The climate has rich diversity, with typically Mediterranean warmth along the coastal regions and cooler inland temperatures that match the rise in elevation. Sangiovese grapes make up the majority of vineyard plantings, but other Italian grapes like Canaiolo Nero and Ciliegiolo feature as well. Since the 1970s, international grape varieties have become more common.

Tuscany has several red wine-producing regions: Montepulciano and Montalcino in the south, Chianti in the north-central part, and the Tuscan Coast that includes Bolgheri and Maremma. San Gimignano is found within the Chianti region and primarily focuses on white wine. Of these regions, Chianti and Bolgheri in the Tuscan Coast produce the most extensive array of Super Tuscan wines.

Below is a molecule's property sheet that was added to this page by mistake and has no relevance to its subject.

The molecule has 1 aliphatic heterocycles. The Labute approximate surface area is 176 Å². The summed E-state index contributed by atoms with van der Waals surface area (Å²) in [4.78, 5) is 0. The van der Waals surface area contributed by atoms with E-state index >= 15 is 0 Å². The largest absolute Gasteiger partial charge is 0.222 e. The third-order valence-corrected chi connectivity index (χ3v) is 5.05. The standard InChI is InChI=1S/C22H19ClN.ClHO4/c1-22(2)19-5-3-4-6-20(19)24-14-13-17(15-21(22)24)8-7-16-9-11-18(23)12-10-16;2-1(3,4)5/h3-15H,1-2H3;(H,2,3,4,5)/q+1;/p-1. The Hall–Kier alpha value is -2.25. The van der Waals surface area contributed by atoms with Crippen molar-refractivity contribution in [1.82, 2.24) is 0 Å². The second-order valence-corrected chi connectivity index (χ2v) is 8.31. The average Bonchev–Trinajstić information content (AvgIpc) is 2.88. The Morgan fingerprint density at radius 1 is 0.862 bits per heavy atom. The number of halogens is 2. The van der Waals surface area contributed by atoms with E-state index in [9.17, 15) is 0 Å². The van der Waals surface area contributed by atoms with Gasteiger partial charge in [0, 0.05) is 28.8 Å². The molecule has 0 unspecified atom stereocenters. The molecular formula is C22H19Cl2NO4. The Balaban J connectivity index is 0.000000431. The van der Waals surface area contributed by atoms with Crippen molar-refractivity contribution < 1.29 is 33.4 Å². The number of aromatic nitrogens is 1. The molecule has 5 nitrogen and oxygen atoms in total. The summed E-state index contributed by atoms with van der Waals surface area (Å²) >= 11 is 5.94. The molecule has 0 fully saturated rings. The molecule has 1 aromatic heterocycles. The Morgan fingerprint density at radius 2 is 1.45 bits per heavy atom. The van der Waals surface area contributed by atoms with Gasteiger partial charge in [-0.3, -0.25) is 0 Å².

Below you'll find 10 wines famed for their Super Tuscan wine provenance.

1. Tenuta San Guido "Sassicaia"

Considered the first Super Tuscan wine, Sassicaia first took shape in the 1940s as a private wine for friends and family of the Tenuta San Guido estate near Bolgheri. It appeared commercially with the 1968 vintage and enjoyed immense popularity. The first vintage was 85 percent Cabernet Sauvignon and 15 percent Cabernet Franc, a blend they have maintained with each new vintage. Sassicaia is known for medium to full body with plenty of berry, chocolate and spice notes.

2. Tua Rita "Redigaffi"

Found along the Tuscan Coast in Suvereto, Tua Rita produces Redigaffi, a famed 100 percent Merlot wine. In production since 1994, Redigaffi took off in 1997 with a 100 rating that captured worldwide attention. This Super Tuscan wine ages for 18 to 20 months in French oak barrels and is known for intense flavors like sweet fruit, chocolate, vanilla and licorice, and a lingering finish.

3. Antinori "Solaia"